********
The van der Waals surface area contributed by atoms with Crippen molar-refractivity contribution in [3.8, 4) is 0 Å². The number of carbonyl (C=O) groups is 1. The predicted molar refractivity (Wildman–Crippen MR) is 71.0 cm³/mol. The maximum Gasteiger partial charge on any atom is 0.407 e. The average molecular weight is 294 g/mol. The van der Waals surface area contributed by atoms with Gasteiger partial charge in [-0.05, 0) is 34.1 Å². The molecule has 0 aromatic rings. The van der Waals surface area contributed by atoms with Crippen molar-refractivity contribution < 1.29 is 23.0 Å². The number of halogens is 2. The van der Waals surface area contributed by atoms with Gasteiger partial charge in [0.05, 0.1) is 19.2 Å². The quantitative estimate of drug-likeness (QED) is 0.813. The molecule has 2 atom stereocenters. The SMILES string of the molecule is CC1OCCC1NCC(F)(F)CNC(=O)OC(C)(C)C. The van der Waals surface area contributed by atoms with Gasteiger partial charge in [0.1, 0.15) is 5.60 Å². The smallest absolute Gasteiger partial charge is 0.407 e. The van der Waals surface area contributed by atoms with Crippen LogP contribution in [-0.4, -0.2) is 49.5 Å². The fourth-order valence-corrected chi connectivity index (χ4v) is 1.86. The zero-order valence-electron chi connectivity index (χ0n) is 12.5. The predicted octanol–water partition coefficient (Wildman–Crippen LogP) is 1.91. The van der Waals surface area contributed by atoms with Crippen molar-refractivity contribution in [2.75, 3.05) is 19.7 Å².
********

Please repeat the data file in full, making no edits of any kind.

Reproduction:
The van der Waals surface area contributed by atoms with Crippen molar-refractivity contribution in [3.8, 4) is 0 Å². The number of carbonyl (C=O) groups is 1. The predicted molar refractivity (Wildman–Crippen MR) is 71.0 cm³/mol. The maximum Gasteiger partial charge on any atom is 0.407 e. The average molecular weight is 294 g/mol. The van der Waals surface area contributed by atoms with Gasteiger partial charge in [-0.05, 0) is 34.1 Å². The molecule has 0 aromatic rings. The van der Waals surface area contributed by atoms with Crippen molar-refractivity contribution < 1.29 is 23.0 Å². The number of halogens is 2. The van der Waals surface area contributed by atoms with Gasteiger partial charge in [0.05, 0.1) is 19.2 Å². The quantitative estimate of drug-likeness (QED) is 0.813. The molecule has 2 atom stereocenters. The SMILES string of the molecule is CC1OCCC1NCC(F)(F)CNC(=O)OC(C)(C)C. The van der Waals surface area contributed by atoms with Gasteiger partial charge in [0.1, 0.15) is 5.60 Å². The smallest absolute Gasteiger partial charge is 0.407 e. The van der Waals surface area contributed by atoms with Crippen LogP contribution in [-0.4, -0.2) is 49.5 Å². The fourth-order valence-corrected chi connectivity index (χ4v) is 1.86. The zero-order valence-electron chi connectivity index (χ0n) is 12.5. The predicted octanol–water partition coefficient (Wildman–Crippen LogP) is 1.91. The van der Waals surface area contributed by atoms with Crippen molar-refractivity contribution in [2.75, 3.05) is 19.7 Å².